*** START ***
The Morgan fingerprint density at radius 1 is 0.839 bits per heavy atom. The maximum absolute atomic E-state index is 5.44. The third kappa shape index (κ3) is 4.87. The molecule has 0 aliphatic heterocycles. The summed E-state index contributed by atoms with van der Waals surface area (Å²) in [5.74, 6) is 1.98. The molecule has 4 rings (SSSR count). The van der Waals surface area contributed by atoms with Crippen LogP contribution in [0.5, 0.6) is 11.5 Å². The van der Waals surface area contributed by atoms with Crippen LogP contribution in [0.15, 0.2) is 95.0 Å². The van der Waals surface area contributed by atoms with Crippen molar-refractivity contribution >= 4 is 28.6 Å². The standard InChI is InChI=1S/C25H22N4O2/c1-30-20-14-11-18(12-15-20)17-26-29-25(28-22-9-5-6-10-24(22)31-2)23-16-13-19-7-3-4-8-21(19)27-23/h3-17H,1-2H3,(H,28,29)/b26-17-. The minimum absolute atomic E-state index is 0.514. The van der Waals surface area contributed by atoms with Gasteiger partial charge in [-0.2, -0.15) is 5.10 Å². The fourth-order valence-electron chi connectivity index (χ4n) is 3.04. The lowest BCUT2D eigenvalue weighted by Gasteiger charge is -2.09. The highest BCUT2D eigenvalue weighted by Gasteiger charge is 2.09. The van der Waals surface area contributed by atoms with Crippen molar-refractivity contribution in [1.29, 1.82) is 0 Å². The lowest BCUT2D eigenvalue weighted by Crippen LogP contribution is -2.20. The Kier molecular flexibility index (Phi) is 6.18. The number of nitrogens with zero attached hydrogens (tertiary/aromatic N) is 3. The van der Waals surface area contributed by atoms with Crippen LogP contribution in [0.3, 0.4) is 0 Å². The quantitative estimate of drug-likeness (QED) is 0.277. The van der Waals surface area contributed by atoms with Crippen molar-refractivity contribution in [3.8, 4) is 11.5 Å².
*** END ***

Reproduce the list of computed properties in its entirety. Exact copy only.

The Morgan fingerprint density at radius 1 is 0.839 bits per heavy atom. The maximum absolute atomic E-state index is 5.44. The third kappa shape index (κ3) is 4.87. The molecule has 0 aliphatic heterocycles. The summed E-state index contributed by atoms with van der Waals surface area (Å²) in [5.74, 6) is 1.98. The molecule has 4 rings (SSSR count). The van der Waals surface area contributed by atoms with Crippen LogP contribution in [0.5, 0.6) is 11.5 Å². The van der Waals surface area contributed by atoms with Crippen LogP contribution in [0.15, 0.2) is 95.0 Å². The van der Waals surface area contributed by atoms with Crippen molar-refractivity contribution >= 4 is 28.6 Å². The standard InChI is InChI=1S/C25H22N4O2/c1-30-20-14-11-18(12-15-20)17-26-29-25(28-22-9-5-6-10-24(22)31-2)23-16-13-19-7-3-4-8-21(19)27-23/h3-17H,1-2H3,(H,28,29)/b26-17-. The minimum absolute atomic E-state index is 0.514. The van der Waals surface area contributed by atoms with Gasteiger partial charge in [-0.2, -0.15) is 5.10 Å². The fourth-order valence-electron chi connectivity index (χ4n) is 3.04. The lowest BCUT2D eigenvalue weighted by Gasteiger charge is -2.09. The highest BCUT2D eigenvalue weighted by Gasteiger charge is 2.09. The van der Waals surface area contributed by atoms with Crippen molar-refractivity contribution in [1.29, 1.82) is 0 Å². The lowest BCUT2D eigenvalue weighted by Crippen LogP contribution is -2.20. The Kier molecular flexibility index (Phi) is 6.18. The number of nitrogens with zero attached hydrogens (tertiary/aromatic N) is 3. The van der Waals surface area contributed by atoms with Crippen LogP contribution in [0.3, 0.4) is 0 Å². The quantitative estimate of drug-likeness (QED) is 0.277. The van der Waals surface area contributed by atoms with Crippen molar-refractivity contribution in [3.8, 4) is 11.5 Å².